monthly topic ‌


Credit: Lauren Wetherington

monthly topic ‌

Begin at the beginning and go on till you come to the end, then stop. The King, Alice in Wonderland

Every new beginning comes from some other beginning's end. Seneca

Now this is not the end. It is not even the beginning of the end. But it is, perhaps, the end of the beginning. Sir Winston Churchill

Louie, I think this is the beginning of a beautiful friendship. Rick Blaine, Casablanca

Our first game is called Well Begun is Half-Done. Mary Poppins, Mary Poppins 9

monthly topic …

Lizzie Wilson is indomitable.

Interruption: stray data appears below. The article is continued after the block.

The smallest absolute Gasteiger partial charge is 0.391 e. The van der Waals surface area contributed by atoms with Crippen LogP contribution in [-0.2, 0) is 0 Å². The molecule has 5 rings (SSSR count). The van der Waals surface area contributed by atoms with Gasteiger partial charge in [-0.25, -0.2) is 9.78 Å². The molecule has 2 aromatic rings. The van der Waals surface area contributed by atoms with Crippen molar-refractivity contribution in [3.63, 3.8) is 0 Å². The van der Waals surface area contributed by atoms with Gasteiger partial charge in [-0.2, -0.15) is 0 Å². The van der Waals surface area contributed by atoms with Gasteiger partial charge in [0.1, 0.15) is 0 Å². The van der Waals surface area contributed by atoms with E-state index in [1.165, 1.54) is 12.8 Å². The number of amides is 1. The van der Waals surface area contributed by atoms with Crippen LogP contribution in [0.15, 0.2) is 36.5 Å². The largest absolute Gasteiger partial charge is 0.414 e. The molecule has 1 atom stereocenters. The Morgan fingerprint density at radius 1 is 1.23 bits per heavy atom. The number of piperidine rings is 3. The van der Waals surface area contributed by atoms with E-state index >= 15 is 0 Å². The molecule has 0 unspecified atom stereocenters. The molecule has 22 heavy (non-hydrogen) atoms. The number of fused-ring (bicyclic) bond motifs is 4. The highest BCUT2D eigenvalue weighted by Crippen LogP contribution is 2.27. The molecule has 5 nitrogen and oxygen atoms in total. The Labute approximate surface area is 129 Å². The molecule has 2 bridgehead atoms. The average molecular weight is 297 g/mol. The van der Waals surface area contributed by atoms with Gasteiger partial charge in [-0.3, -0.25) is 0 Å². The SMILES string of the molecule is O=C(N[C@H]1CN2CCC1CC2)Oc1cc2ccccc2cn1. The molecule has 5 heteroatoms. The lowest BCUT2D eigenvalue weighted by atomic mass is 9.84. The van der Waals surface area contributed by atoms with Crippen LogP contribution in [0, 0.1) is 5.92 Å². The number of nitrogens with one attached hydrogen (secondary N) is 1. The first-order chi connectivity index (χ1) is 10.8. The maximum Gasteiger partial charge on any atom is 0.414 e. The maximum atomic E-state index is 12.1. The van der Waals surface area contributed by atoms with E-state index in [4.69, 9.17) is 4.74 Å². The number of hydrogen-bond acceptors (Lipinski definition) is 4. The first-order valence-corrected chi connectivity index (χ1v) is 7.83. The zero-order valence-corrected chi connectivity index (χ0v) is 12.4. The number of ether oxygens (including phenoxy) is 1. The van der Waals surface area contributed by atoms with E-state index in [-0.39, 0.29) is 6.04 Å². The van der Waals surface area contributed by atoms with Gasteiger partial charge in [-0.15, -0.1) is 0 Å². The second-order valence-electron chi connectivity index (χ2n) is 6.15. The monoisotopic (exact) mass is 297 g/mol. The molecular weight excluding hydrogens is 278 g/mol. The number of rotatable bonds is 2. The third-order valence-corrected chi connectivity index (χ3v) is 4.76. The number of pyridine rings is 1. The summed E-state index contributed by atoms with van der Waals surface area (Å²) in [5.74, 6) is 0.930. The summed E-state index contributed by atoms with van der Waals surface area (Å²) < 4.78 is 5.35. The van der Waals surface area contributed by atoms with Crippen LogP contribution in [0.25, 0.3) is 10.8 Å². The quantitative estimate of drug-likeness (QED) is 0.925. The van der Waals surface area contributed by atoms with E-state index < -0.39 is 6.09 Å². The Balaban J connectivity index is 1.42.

I was 16 and a student studying for my Alevels (the exams we take in England at 18 to go to university) when my mum died. As you can imagine, my life fell apart. I tried to carry on living a normal life and going to school, but it didn‟t take long for the grief and depression to take its toll. Instead of going to class, I spent my time drinking. I self harmed. I went for days without talking to anyone. I wanted to go to university but higher education or even just living a normal life seemed like something completely out of my reach. On results day I found out that I was close, but I didn’t get what the university would accept me for. I kept checking the website to see if I had been accepted and finally, success! The university had taken me on because of the exceptional circumstances and the fact that I was achieving the necessary results before my mum died. The next month I left home and moved to the other side of the country. It was the new start I needed. I was happier and a lot of healing took place there. When I found out about my university results, I learnt a really important lesson. The best thing about new beginnings is that it‟s never too late to make one. I had given up hope and given up on myself. I had constantly missed class and coursework deadlines, but at the last 10